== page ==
by Vincent O'Malley
(Bridget Williams Books, $80)
Reviewed by Jim Eagles
It is a sad commentary on New Zealand's interest in its own history that the most recent previous book-length account of the conflict in the Waikato, which had such a huge impact on the development of this country, was written in 1879 by John Featon, an artillery volunteer in the war who later became a journalist.
However, Vincent O'Malley's epic volume almost justifies the wait. This is a great book in every way. It is massive in size; its 688 pages printed on high-quality paper weighing in at a mighty 2.5kg (so heavy it is awkward to read in bed).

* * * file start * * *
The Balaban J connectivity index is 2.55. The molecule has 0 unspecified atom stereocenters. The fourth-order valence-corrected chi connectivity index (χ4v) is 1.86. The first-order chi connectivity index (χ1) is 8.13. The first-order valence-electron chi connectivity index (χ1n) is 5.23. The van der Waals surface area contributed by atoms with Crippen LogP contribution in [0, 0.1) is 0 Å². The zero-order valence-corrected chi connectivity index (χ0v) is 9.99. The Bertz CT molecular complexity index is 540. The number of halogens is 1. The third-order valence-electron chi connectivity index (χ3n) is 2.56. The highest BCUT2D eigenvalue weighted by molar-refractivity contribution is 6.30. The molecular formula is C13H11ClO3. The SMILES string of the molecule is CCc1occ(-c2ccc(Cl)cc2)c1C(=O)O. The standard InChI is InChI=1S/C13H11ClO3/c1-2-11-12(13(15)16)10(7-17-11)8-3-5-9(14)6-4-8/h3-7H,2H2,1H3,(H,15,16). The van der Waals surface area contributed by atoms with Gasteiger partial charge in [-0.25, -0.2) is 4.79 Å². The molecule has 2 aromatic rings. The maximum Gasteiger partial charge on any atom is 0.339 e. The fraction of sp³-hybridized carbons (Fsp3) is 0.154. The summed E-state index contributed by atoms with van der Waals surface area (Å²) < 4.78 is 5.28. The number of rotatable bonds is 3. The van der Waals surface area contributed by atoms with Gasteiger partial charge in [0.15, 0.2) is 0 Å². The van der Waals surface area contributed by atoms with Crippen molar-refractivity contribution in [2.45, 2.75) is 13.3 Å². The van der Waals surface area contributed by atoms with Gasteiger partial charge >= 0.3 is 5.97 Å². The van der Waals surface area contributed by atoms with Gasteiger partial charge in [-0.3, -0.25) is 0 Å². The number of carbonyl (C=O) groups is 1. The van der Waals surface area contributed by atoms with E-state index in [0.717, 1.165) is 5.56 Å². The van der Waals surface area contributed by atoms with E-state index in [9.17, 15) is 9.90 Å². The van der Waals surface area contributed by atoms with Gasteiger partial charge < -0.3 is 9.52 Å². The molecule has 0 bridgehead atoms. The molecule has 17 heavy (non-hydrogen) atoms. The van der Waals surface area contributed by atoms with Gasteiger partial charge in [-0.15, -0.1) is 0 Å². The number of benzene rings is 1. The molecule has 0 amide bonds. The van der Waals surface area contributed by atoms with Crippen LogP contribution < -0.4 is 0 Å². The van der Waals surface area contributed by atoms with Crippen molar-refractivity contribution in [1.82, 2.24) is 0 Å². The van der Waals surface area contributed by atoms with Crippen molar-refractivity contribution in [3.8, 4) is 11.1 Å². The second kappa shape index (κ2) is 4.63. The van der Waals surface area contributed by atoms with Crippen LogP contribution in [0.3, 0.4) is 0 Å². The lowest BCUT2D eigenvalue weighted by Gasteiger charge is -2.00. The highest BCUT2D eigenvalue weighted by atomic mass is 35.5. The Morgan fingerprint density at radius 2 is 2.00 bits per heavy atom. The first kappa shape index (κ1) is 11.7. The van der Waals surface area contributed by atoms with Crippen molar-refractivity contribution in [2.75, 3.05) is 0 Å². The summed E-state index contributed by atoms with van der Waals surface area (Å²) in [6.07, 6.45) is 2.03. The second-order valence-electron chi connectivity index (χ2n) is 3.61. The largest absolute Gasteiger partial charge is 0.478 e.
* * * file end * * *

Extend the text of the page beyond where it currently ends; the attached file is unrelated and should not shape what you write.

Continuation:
The only real flaw in the production is that the index is not up to the standard required of such an important work.
It is impressive in its scope, embracing not only the actual fighting in 1863-64, but also
the much more important causes and consequences.
[Read more at NZ Herald]